As an avid short distance hiker for years, I am fascinated by the authors' decision to leave their everyday lives behind and embark on solo journeys on foot for more than 2,000 miles. I am in awe of their dedication and devotion to a single goal. I am quite sure I would not last more than 100 miles.
One common denominator expressed by all the authors was their sense of rebirth and invigoration after stepping out of their comfort zone and trying something new. Their adventures made me realize that we don't necessarily have to strap on a backpack, head into the great outdoors for months and confront bears with cubs to find new meaning in our lives. Sometimes trying a new sport, enrolling in a new course or hooking up with an old friend is all it takes.
The other night I was struggling through a game of tennis with my husband. My wrist was sore, the court was hot and stuffy and I didn't really feel like playing. On the next court, four people were playing an engaging game of pickleball, a racquet sport that is sort of a cross between ping pong and tennis. So what if the average age of pickleball players is 75? It tooked like a lot of fun. When the game ended, I was invited to try it and loved it _ even though my team lost twice.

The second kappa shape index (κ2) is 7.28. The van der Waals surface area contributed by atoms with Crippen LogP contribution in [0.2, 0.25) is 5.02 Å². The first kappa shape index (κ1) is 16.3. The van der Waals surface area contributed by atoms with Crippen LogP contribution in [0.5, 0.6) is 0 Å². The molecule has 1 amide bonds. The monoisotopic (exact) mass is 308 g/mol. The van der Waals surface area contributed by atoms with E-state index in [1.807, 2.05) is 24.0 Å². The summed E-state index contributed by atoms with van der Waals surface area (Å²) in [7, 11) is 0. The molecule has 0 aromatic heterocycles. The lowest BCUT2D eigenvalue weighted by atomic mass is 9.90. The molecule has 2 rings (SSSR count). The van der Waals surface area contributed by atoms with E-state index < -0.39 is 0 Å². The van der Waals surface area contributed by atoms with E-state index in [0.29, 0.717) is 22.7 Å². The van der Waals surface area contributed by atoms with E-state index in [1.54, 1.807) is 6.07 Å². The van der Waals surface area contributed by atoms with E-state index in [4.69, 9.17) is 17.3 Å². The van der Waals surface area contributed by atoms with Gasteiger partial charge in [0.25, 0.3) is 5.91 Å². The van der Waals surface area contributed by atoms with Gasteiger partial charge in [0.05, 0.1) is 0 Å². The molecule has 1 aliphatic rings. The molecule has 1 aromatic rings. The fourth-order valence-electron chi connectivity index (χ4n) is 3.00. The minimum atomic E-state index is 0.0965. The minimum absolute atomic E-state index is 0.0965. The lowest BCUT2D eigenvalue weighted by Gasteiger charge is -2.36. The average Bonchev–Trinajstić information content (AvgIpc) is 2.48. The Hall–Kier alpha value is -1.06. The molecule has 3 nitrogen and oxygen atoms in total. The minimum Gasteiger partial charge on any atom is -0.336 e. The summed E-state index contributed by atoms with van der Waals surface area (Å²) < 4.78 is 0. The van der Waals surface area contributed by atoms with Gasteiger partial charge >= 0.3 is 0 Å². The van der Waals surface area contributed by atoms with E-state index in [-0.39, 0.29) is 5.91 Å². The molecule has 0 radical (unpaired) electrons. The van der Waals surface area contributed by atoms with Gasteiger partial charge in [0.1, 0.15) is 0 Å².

I loved it because it was something new that combined my passion for sports with a sense of fun. Another game is scheduled for this week and I'm looking forward to having another go at it.
In his moving memoir entitled "AWOL on the Appalachian Trail," author David Miller talks at the end about the importance of pursuing your dreams even after you are married with children. His words resonated with me because often as parents, we put off our own hopes and desires for the sake of our children.
"It's important for parents to continue with their own lives," Miller writes. "We can't sit by and say we've already made our decisions, done our striving, and dish out opinions on the doings of our children. Words alone lack authority, and we risk making them surrogates for the life we'd like to lead. We can better relate to our children if we follow dreams of our own."